1,335 episodes

Every weekday, NPR's best political reporters are there to explain the big news coming out of Washington and the campaign trail. They don't just tell you what happened. They tell you why it matters. Every afternoon.

Political wonks - get wonkier with The NPR Politics Podcast+. Your subscription supports the podcast and unlocks a sponsor-free feed. Learn more at plus.npr.org/politics

The NPR Politics Podcast NPR Politics Podcast

    • News
    • 4.6 • 412 Ratings

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Every weekday, NPR's best political reporters are there to explain the big news coming out of Washington and the campaign trail. They don't just tell you what happened. They tell you why it matters. Every afternoon.

Political wonks - get wonkier with The NPR Politics Podcast+. Your subscription supports the podcast and unlocks a sponsor-free feed. Learn more at plus.npr.org/politics

Listen on Apple Podcasts
Requires subscription and macOS 11.4 or higher

    American Democratic Norms Continue To Falter As Some Republicans Refuse To Concede

    American Democratic Norms Continue To Falter As Some Republicans Refuse To Concede

    Republican primary candidates who lost by substantial margins are refusing to concede their races — echoing Donald Trump's baseless claims of voter fraud and potentially setting up lucrative post-election fundraising schemes.

    This episode: congressional correspondent Kelsey Snell, Georgia Public Broadcasting reporter Stephen Fowler, and senior political editor and correspondent Domenico Montanaro.

    Support the show and unlock sponsor-free listening with a subscription to The NPR Politics Podcast Plus. Learn more at plus.npr.org/politics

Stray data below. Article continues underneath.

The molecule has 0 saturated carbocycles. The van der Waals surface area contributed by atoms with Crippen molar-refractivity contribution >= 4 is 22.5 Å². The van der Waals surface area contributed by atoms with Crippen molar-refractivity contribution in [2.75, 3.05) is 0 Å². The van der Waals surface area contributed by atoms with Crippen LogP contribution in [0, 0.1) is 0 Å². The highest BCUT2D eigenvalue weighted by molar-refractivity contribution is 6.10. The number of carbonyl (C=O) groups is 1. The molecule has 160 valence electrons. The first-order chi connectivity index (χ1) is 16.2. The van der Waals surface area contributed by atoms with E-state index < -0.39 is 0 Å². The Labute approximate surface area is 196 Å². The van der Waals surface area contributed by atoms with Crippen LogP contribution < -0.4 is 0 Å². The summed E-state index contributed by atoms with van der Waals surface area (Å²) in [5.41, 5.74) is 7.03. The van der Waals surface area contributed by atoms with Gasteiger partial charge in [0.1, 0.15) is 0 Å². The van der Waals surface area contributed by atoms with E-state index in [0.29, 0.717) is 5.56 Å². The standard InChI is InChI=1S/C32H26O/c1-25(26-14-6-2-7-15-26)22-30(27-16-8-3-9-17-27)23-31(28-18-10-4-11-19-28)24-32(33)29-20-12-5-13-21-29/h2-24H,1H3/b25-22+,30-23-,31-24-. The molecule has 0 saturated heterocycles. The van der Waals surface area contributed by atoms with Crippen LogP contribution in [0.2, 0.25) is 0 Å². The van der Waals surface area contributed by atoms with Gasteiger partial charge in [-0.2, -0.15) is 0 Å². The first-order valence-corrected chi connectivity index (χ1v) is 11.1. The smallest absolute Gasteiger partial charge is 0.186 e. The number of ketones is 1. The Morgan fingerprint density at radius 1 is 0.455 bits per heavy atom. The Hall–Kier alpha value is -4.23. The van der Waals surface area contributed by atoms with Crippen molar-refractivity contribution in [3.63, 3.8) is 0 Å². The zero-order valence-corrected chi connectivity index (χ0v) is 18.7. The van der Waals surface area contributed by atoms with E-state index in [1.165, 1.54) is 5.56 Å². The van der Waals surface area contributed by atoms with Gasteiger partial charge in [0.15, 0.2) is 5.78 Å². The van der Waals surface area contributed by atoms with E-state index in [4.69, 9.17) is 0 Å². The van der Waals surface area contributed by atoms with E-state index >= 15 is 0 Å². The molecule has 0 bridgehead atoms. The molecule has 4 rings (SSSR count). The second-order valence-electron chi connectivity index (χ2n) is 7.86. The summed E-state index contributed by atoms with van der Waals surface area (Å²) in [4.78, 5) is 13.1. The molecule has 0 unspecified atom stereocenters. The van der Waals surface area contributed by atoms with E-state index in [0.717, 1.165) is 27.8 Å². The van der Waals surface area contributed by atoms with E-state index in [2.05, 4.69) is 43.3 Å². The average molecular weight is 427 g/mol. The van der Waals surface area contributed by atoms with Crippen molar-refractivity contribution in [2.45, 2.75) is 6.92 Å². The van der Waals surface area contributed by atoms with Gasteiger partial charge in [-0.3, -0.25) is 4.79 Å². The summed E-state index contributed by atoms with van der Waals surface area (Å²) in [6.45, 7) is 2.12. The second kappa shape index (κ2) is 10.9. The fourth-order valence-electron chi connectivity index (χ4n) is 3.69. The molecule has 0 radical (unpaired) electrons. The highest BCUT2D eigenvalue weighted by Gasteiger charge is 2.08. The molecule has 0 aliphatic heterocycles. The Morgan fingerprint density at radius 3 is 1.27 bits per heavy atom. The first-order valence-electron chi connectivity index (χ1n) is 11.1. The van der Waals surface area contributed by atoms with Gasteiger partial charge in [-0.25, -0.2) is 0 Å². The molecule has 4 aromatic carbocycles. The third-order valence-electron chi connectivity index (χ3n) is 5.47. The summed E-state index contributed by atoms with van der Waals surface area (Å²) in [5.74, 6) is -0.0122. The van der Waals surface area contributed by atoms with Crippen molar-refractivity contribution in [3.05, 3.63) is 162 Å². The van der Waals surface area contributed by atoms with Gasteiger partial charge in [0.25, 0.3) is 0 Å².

Connect:
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    • 14 min
    Planet Money: What's Causing Inflation?

    Planet Money: What's Causing Inflation?

    The last few months have made us acutely aware of inflation. We all agree that it's making our lives harder, but economists disagree about what's causing it.

    A special episode from our friends at Planet Money: https://www.npr.org/podcasts/510289/planet-money

    • 18 min
    As The Supreme Court Ends Its Term, The Christian Nationalist Right Keeps Winning

    As The Supreme Court Ends Its Term, The Christian Nationalist Right Keeps Winning

    The Supreme Court ends its term and Justice Ketanji Brown Jackson takes the bench. And how does the Christian right keep securing political wins even as the share of like-minded Americans dwindles?

    This episode: White House correspondent Scott Detrow, legal affairs correspondent Nina Totenberg, political reporter Ashley Lopez, and senior political editor and correspondent Domenico Montanaro.

    Support the show and unlock sponsor-free listening with a subscription to The NPR Politics Podcast Plus. Learn more at plus.npr.org/politics